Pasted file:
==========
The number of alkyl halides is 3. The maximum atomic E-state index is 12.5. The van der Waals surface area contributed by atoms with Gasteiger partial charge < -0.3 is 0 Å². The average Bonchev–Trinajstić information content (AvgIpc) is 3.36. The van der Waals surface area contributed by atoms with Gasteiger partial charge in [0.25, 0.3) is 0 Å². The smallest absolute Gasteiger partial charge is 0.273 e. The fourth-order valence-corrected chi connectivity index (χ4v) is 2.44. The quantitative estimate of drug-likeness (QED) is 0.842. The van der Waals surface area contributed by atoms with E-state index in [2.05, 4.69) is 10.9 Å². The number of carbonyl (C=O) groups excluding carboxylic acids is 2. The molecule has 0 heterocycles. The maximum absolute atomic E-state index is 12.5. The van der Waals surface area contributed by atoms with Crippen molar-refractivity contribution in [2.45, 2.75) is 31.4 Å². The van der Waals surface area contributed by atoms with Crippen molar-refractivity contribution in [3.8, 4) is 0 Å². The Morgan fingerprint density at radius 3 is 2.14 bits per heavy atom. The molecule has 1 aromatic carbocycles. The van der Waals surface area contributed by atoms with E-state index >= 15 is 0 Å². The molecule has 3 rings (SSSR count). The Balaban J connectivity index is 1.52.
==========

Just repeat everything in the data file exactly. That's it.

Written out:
The number of alkyl halides is 3. The maximum atomic E-state index is 12.5. The van der Waals surface area contributed by atoms with Gasteiger partial charge < -0.3 is 0 Å². The average Bonchev–Trinajstić information content (AvgIpc) is 3.36. The van der Waals surface area contributed by atoms with Gasteiger partial charge in [0.25, 0.3) is 0 Å². The smallest absolute Gasteiger partial charge is 0.273 e. The fourth-order valence-corrected chi connectivity index (χ4v) is 2.44. The quantitative estimate of drug-likeness (QED) is 0.842. The van der Waals surface area contributed by atoms with E-state index in [2.05, 4.69) is 10.9 Å². The number of carbonyl (C=O) groups excluding carboxylic acids is 2. The molecule has 0 heterocycles. The maximum absolute atomic E-state index is 12.5. The van der Waals surface area contributed by atoms with Crippen molar-refractivity contribution in [2.45, 2.75) is 31.4 Å². The van der Waals surface area contributed by atoms with Crippen molar-refractivity contribution in [3.8, 4) is 0 Å². The Morgan fingerprint density at radius 3 is 2.14 bits per heavy atom. The molecule has 1 aromatic carbocycles. The van der Waals surface area contributed by atoms with E-state index >= 15 is 0 Å². The molecule has 3 rings (SSSR count). The Balaban J connectivity index is 1.52.